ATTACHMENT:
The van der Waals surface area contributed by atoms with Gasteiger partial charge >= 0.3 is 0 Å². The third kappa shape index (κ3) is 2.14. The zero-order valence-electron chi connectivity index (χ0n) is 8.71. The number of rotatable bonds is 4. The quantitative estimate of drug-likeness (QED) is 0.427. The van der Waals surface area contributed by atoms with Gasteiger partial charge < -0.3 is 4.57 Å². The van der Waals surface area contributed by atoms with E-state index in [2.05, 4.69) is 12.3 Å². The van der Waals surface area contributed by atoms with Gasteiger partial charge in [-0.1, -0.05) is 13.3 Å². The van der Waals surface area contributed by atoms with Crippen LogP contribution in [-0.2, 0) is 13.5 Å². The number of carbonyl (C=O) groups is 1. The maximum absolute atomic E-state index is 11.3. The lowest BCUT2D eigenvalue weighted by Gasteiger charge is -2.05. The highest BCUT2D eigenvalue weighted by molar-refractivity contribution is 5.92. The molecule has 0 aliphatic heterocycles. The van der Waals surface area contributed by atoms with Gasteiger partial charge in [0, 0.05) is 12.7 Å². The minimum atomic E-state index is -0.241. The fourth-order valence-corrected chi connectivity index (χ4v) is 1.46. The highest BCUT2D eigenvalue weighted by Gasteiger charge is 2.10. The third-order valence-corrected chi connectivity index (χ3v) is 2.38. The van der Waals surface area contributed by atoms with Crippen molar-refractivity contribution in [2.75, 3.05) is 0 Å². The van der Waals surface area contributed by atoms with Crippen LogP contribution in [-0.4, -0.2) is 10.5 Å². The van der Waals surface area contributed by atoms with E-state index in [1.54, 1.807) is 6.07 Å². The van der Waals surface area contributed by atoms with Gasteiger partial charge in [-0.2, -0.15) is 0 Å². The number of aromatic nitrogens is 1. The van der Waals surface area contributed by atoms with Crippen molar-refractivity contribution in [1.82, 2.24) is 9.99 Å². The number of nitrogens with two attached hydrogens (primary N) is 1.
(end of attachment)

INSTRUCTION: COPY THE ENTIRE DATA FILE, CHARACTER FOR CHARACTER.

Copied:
The van der Waals surface area contributed by atoms with Gasteiger partial charge >= 0.3 is 0 Å². The third kappa shape index (κ3) is 2.14. The zero-order valence-electron chi connectivity index (χ0n) is 8.71. The number of rotatable bonds is 4. The quantitative estimate of drug-likeness (QED) is 0.427. The van der Waals surface area contributed by atoms with Gasteiger partial charge < -0.3 is 4.57 Å². The van der Waals surface area contributed by atoms with E-state index in [2.05, 4.69) is 12.3 Å². The van der Waals surface area contributed by atoms with Gasteiger partial charge in [-0.1, -0.05) is 13.3 Å². The van der Waals surface area contributed by atoms with Crippen LogP contribution in [-0.2, 0) is 13.5 Å². The number of carbonyl (C=O) groups is 1. The maximum absolute atomic E-state index is 11.3. The lowest BCUT2D eigenvalue weighted by Gasteiger charge is -2.05. The highest BCUT2D eigenvalue weighted by molar-refractivity contribution is 5.92. The molecule has 0 aliphatic heterocycles. The van der Waals surface area contributed by atoms with Gasteiger partial charge in [0, 0.05) is 12.7 Å². The minimum atomic E-state index is -0.241. The fourth-order valence-corrected chi connectivity index (χ4v) is 1.46. The highest BCUT2D eigenvalue weighted by Gasteiger charge is 2.10. The third-order valence-corrected chi connectivity index (χ3v) is 2.38. The van der Waals surface area contributed by atoms with Crippen molar-refractivity contribution in [2.75, 3.05) is 0 Å². The van der Waals surface area contributed by atoms with Crippen LogP contribution in [-0.4, -0.2) is 10.5 Å². The van der Waals surface area contributed by atoms with E-state index in [1.54, 1.807) is 6.07 Å². The van der Waals surface area contributed by atoms with Gasteiger partial charge in [-0.2, -0.15) is 0 Å². The number of aromatic nitrogens is 1. The van der Waals surface area contributed by atoms with Crippen molar-refractivity contribution in [1.82, 2.24) is 9.99 Å². The number of nitrogens with two attached hydrogens (primary N) is 1.